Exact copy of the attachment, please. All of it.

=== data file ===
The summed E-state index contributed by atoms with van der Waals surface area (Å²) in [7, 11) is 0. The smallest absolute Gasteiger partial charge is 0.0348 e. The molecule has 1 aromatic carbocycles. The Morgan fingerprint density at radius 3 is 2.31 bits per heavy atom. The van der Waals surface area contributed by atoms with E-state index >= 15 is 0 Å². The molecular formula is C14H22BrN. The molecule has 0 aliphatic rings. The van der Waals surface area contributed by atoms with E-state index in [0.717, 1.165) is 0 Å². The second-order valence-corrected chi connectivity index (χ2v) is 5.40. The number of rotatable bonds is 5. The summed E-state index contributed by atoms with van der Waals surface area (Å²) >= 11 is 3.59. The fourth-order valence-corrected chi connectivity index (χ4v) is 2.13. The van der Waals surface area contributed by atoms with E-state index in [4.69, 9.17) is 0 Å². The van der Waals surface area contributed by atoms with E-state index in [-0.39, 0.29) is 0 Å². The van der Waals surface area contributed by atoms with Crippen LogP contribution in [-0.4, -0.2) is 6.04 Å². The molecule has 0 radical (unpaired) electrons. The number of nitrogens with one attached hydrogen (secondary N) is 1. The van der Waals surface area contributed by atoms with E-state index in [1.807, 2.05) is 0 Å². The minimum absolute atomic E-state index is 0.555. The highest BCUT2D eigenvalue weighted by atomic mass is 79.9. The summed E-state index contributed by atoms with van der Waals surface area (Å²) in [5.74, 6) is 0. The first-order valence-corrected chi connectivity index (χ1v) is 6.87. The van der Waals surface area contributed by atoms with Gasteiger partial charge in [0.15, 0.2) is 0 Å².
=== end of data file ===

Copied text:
The summed E-state index contributed by atoms with van der Waals surface area (Å²) in [7, 11) is 0. The smallest absolute Gasteiger partial charge is 0.0348 e. The molecule has 1 aromatic carbocycles. The Morgan fingerprint density at radius 3 is 2.31 bits per heavy atom. The van der Waals surface area contributed by atoms with E-state index >= 15 is 0 Å². The molecular formula is C14H22BrN. The molecule has 0 aliphatic rings. The van der Waals surface area contributed by atoms with E-state index in [0.717, 1.165) is 0 Å². The second-order valence-corrected chi connectivity index (χ2v) is 5.40. The number of rotatable bonds is 5. The summed E-state index contributed by atoms with van der Waals surface area (Å²) >= 11 is 3.59. The fourth-order valence-corrected chi connectivity index (χ4v) is 2.13. The van der Waals surface area contributed by atoms with E-state index in [4.69, 9.17) is 0 Å². The van der Waals surface area contributed by atoms with E-state index in [-0.39, 0.29) is 0 Å². The van der Waals surface area contributed by atoms with Crippen LogP contribution in [-0.4, -0.2) is 6.04 Å². The molecule has 0 radical (unpaired) electrons. The number of nitrogens with one attached hydrogen (secondary N) is 1. The van der Waals surface area contributed by atoms with E-state index in [1.807, 2.05) is 0 Å². The minimum absolute atomic E-state index is 0.555. The highest BCUT2D eigenvalue weighted by atomic mass is 79.9. The summed E-state index contributed by atoms with van der Waals surface area (Å²) in [5.74, 6) is 0. The first-order valence-corrected chi connectivity index (χ1v) is 6.87. The van der Waals surface area contributed by atoms with Gasteiger partial charge in [0.15, 0.2) is 0 Å².